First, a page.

President-elect Donald Trump, during his campaign, refreshingly criticized Republican George W. Bush's war in Iraq and Democrat Barack Obama's war in Libya; seemingly advocated a more restrained American foreign policy abroad; touted the need for a better relationship with Russia; and even propounded a badly needed reassessment of overextended U.S. alliances around the world. However, already his apparent consideration of the usual hawkish Republican retreads for top foreign policy and national security posts threatens to take him down the well-worn path of the Bush presidency he so vehemently criticized during the political season.
In the 2000 presidential campaign, George W. Bush, to distinguish himself from the interventionist presidency of Democrat Bill Clinton, promised a "more humble foreign policy." Yet, after he became president, Bush, advised by neo-conservative hawks, took advantage of the tragic 9/11 attacks to invade a Muslim country that had no part in those attacks—Iraq. This invasion was one of the biggest foreign policy blunders in American history—turning into a U.S. quagmire that destabilized both Iraq and Syria and led to an Islamist guerrilla opposition movement that ultimately became the brutal group Islamic State, with which will Mr. Trump will now have to contend.
Yet disappointingly, Trump's rumored consideration of former Speaker of the House Newt Gingrich, Sen. Bob Corker (Chairman of the Senate Foreign Relations Committee), and former diplomat and neo-conservative John Bolton for Secretary of State point in the direction of continuing the standard Republican hawkish foreign policy of George W. Bush—about which Trump complained in the campaign and which the American people resoundingly rejected in the election.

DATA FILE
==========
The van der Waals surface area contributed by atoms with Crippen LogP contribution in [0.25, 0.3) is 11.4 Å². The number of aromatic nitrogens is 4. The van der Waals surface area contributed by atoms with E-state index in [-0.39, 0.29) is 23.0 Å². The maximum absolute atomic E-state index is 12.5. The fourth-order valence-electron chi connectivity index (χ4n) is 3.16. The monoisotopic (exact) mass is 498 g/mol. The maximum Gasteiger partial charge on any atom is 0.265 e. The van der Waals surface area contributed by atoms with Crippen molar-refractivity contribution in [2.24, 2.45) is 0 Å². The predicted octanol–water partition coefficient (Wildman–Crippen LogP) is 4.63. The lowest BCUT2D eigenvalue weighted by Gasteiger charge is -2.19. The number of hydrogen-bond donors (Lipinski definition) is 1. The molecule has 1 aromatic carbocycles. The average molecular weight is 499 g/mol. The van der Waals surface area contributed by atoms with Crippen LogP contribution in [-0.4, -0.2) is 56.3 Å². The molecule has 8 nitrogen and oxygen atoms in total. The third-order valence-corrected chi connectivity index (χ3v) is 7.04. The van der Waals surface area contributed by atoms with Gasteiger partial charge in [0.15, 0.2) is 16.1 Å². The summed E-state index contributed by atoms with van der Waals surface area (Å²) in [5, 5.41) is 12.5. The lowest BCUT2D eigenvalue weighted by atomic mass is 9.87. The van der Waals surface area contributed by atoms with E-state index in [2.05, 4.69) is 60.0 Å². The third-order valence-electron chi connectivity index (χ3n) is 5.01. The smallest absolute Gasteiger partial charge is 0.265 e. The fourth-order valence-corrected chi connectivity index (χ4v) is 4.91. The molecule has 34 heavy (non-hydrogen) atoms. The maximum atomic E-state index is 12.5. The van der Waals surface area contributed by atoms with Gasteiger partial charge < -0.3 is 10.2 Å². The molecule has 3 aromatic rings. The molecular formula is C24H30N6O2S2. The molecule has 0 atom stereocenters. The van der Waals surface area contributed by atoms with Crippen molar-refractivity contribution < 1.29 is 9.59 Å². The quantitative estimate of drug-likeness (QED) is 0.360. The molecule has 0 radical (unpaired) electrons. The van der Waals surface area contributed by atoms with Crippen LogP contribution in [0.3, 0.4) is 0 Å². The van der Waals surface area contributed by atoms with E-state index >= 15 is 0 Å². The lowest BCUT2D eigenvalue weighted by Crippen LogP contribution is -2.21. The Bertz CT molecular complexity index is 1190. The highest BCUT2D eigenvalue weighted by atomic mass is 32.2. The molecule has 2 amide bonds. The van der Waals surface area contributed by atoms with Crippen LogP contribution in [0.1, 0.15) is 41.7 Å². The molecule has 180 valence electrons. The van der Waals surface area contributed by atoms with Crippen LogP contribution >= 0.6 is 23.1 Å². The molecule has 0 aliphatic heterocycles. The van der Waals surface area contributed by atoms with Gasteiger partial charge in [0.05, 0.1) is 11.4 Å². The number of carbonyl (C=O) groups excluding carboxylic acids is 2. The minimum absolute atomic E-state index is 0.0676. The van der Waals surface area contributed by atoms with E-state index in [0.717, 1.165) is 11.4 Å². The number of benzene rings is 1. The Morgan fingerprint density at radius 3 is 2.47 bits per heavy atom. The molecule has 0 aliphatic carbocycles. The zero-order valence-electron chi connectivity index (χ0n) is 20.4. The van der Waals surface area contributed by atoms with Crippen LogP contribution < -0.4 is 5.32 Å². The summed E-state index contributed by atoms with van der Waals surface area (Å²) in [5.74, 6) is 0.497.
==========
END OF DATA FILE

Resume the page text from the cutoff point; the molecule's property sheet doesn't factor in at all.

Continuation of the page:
For defense secretary, the seeming consideration of Sen. Jeff Sessions (R-Ala.), former Bush National Security Adviser Stephen Hadley, and former Sen. Jim Talent (R-Mo.) seem to go down the same road. The apparent consideration of Lt. Gen. Michael Flynn, former Director of the Defense Intelligence Agency and Rep. Duncan Hunter (R-Calif.) for National Security Adviser also have an excessively muscular tinge.
For such high security posts, some Trump consideration is needed of fresh voices on the right who advocate the time-tested and more restrained foreign policy of the nation's founders—to be more aligned with Trump's campaign rhetoric to the American people implying fewer entanglements in exhausting faraway foreign wars, better relations with great powers such as Russia, and reassessment, and perhaps a scaling back, of the costly U.S. role in a globe-spanning network of outdated alliances.